OBJECTIVE: In this study, we aimed to determine the urinary levels of pyridinium cross-links and urinary beta-isomerized fragments derived from the C-telopeptide of the alpha1 chain of type I collagen (beta-CTX) as markers of bone resorption in patients with ankylosing spondylitis (AS), and to study their relationship to markers of disease activity [erythrocyte sedimentation rate (ESR)] and to disease subsets of this condition. METHODS: The serum calcium, osteocalcin (OC), parathormone (PTH), 25 OHD3 levels, beta-CTX and the urinary combined free pyridinolines (f-Pyr + f-Dpyr), urinary free deoxypyridinoline (f-Dpyr) and urinary free pyridinoline (f-Pyr) were evaluated and compared in 32 AS patients and 25 controls. Bone mineral density (BMD) was evaluated at the lumbar spine and the femoral neck. RESULTS: The serum markers of bone metabolism (serum calcium, PTH, 25 OHD3 and OC) were in the normal range in the AS group. AS patients had a lowered lumbar spine BMD (P = 0.01) (corresponding T score: P = 0.03), but femoral neck BMD did not differ significantly between AS and controls (P = 0.08) (corresponding T score: P = 0.11). There was no difference in the urinary levels of pyridinium cross-links and beta-CTX between AS patients and controls. A positive correlation between ESR, (f-Pyr + f-Dpyr) (r = 0.42; P = 0.018) and f-Dpyr (r = 0.49; P = 0.005) was observed. In the different disease subsets of AS, we found that patients with peripheral involvement had higher (f-Pyr + f-Dpyr) (P = 0.04) and f-Dpyr levels (P = 0.04), patients with early disease had elevated (f-Pyr + f-Dpyr) (P = 0.01), f-Dpyr (P = 0.02) and f-Pyr (P = 0.01) levels, and that those with raised ESR had enhanced f-Dpyr (P = 0.009) excretion. Patients were then stratified according to disease duration, peripheral involvement and sex, and this allowed us to observe that only urinary f-Dpyr remained elevated in patients independently from these variables and that raised ESR is the more relevant parameter for explaining this high level of excretion. CONCLUSION: We conclude that there was no difference in the levels of urinary pyridinium cross-links and beta-CTX between AS and controls. However, urinary excretion of some of these collagen compounds was enhanced in subgroups of AS, mainly in patients with raised ESR. Thus, AS patients with laboratory evidence of active disease could have a higher risk of bone loss. (+info)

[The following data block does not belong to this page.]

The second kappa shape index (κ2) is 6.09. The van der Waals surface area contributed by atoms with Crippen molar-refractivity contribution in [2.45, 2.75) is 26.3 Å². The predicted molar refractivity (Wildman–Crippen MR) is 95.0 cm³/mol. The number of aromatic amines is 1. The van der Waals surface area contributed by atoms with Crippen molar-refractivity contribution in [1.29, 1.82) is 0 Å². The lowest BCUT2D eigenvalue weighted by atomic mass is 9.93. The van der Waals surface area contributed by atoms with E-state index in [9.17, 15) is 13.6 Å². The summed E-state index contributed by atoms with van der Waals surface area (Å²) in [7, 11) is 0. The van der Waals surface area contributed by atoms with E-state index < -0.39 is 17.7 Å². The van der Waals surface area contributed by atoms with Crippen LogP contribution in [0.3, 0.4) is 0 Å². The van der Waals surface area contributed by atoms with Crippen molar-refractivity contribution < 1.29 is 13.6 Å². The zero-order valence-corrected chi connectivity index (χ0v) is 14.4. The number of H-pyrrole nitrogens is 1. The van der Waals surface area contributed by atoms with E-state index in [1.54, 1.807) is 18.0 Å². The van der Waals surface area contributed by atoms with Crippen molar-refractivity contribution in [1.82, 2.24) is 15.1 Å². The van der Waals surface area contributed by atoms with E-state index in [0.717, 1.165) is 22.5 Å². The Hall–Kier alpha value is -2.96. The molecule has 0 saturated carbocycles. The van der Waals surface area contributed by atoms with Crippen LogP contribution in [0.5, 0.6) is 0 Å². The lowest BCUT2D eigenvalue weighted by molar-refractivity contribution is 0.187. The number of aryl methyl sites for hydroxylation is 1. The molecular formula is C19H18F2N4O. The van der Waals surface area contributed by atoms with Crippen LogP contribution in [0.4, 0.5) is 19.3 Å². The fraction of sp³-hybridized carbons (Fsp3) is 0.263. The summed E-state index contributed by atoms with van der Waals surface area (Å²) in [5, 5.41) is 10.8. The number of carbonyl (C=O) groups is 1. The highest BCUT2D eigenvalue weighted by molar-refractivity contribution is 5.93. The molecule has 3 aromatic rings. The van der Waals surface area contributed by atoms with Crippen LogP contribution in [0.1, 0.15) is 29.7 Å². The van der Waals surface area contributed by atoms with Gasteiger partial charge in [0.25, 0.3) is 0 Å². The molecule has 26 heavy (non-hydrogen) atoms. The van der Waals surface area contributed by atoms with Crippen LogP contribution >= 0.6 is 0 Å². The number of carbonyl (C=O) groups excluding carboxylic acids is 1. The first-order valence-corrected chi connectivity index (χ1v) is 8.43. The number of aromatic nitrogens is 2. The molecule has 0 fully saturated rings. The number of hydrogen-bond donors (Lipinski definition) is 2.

Circulating biochemical markers of bone remodeling in uremic patients.